For the past few weeks, Daniel Davies has felt like he’s living out the plot of a Kafka story: trapped inside a bureaucracy seemingly hell-bent on his undoing.
Since December, Davies has been happily plying his trade as a sports and medical massage therapist in the compact office he’s leasing from ActivSpace on 18th Street in the Mission District.
ActivSpace rents offices to hundreds of small businesses at that location — marriage counselors, hairstylists, acupuncturists, psychotherapists, clothiers, tattoo artists, and at least one “intuitive counselor,” who claims to have been “voted San Francisco’s best psychic of 2009.” The company has similar multi-office locations in Berkeley, Seattle and Portland.
But two weeks, ago, Davies arrived at his office to find a violation notice from the Department of Public Health tacked to his door. His and similar violations at the building could result in a mass eviction of small entrepreneurs from ActivSpace who may be operating businesses that are illegal because they’re out of step with the building’s zoning.
The violation said Davies needed a health permit to work as a massage therapist inside ActivSpace, and he had 40 days to get one before he’d be forced to find a new place to work.
In all, 51 businesses at ActivSpace — 44 massage therapists and seven tattoo artists — received similar notices, according to the Department of Public Health, which also notified an ActivSpace vice president in Seattle of the violations.
Davies was surprised but unconcerned at first. He expected to fill out some paperwork at the Planning Department and pay a fee. But he quickly realized his problems were much worse: Planning officials, Davies said, told him that the ActivSpace building was zoned for light-industrial and manufacturing use — known as “production, design and repair” or PDR — not for massage businesses like his.
That meant no approval from the Planning Department. Without the health permit, he and dozens of other body workers might soon have to find a new place to work. Compounding the problem, Davies said that ActivSpace has asked the businesses to determine by Sunday whether they’ll be able to stay in the building.
Surrounded by similar professionals and with round-the-clock access to his office — and a rent of just $735 a month — the ActivSpace location is appealing to Davies, whose clients include tech executives and members of the San Francisco Ballet.
“It’s a really nice community. I was just super stoked to be in the Mission,” he said.
ActivSpace co-founder Jude Siddall declined to comment, referring inquiries to the company’s attorney, Steve Vettel at the law firm Farella Braun + Martel. Vettel said he had become aware of the issue on Wednesday.
“We received the notice, we’re aware of the situation and we’re evaluating the situation,” he said, declining to comment further.
The plight of ActivSpace’s massage workers was first reported by Mission Local. But the zoning issue for the body workers could prove to be the bleeding edge of even bigger problems for hundreds of ActivSpace’s tenants on 18th Street. Davies said ActivSpace’s management told him the building had around 300 offices.
By his estimation, only a quarter of those offices are occupied by light-industrial or manufacturing businesses — what the building is zoned for. That could mean that hundreds of small-business owners could technically be operating illegal businesses under the city’s zoning laws.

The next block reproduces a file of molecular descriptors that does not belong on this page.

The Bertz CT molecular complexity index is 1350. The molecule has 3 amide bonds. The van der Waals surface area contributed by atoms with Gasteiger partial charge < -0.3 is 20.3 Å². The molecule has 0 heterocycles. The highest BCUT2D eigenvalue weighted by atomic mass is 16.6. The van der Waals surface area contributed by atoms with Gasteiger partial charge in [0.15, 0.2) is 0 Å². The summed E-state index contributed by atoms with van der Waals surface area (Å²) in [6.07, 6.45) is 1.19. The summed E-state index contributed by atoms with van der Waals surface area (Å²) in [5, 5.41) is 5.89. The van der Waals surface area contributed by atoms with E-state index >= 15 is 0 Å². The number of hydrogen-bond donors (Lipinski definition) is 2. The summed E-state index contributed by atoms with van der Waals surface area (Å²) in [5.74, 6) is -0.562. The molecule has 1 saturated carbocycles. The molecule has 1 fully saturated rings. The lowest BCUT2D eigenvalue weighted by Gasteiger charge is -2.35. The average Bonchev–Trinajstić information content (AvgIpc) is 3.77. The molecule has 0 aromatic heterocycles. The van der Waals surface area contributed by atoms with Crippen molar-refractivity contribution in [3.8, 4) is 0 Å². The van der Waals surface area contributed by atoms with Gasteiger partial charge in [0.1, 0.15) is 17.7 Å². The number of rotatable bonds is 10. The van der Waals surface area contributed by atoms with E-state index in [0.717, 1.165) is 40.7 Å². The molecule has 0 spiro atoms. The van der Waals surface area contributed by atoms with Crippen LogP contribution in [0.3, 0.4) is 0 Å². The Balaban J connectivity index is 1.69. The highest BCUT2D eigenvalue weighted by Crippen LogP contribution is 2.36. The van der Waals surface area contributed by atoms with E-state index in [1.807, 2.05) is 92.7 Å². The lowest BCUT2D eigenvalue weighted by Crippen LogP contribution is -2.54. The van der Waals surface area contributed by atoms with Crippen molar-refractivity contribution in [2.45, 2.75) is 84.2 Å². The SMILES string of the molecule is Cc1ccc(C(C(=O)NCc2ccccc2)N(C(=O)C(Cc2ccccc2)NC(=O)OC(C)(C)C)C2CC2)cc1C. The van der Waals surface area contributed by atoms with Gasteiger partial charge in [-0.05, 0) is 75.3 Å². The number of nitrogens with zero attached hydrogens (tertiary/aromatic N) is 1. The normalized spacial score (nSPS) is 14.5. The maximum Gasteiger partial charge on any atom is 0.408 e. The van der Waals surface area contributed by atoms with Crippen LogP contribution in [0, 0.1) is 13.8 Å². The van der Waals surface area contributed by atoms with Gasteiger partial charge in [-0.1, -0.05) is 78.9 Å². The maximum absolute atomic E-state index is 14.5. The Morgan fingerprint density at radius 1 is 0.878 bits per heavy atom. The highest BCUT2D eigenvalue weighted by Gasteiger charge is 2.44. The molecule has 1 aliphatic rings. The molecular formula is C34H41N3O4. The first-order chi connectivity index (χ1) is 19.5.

They’re not doing their due diligence and they’re waving people through the door with a smile on their face and a check in their pocket,” Davies said of his landlord.
The company was notified by city officials in 2004 that the units were to be rented for “arts activities, light manufacturing, and home and business services,” according to a document reviewed by The Chronicle.
Part of the problem appears to be the staggering complexity of the city’s planning codes and zoning laws. ActivSpace’s zoning might accommodate some businesses like nail salons or therapists, but there is a lack of clarity about what business might be unintentionally operating illegally in the building.
“It’s a zoning nightmare,” said Candace Combs, president of the Mission Creek Merchants Association, who has been working to wrangle support for the massage therapists.
She’s also the owner of In-Symmetry Spa, which does massage work but is not located inside ActivSpace. Combs also blames legislation passed by former Supervisor Katy Tang that tightened regulations on massage businesses in San Francisco. In an effort to root out prostitution and human trafficking inside illegal massage parlors, Combs said Tang’s “ridiculous” law has made it tough for legitimate massage businesses to operate.
Supervisor Hillary Ronen is considering amending Tang’s law in light of what’s happening at ActivSpace, she said Thursday.
It’s one of a number of legislative strategies her office is considering to help the massage therapists and tattoo artists in ActivSpace and any other business at risk of shuttering because of zoning issues. She’s asked ActivSpace tenants to attend a meeting at 2:30 p.m. Friday at 2730 21st St. so she can hear from business owners.
“I’m in the process of trying to figure out, with the city attorney’s office, how we can legislate to provide some protection to businesses that depend on this venue, without rewarding the landlord who, potentially, has knowingly violated the law,” Ronen said, in renting spaces to businesses that conflict with the building’s zoning.
“City officials have the power to spot-zone or re-zone or just figure this out,” Davies said. “It’s pushing bits of paper and pen. They have the power to say, ‘I can’t afford to have that many businesses go belly-up in this district.’”
Dominic Fracassa is a San Francisco Chronicle staff writer. Email: firstname.lastname@example.org Twitter: @dominicfracassa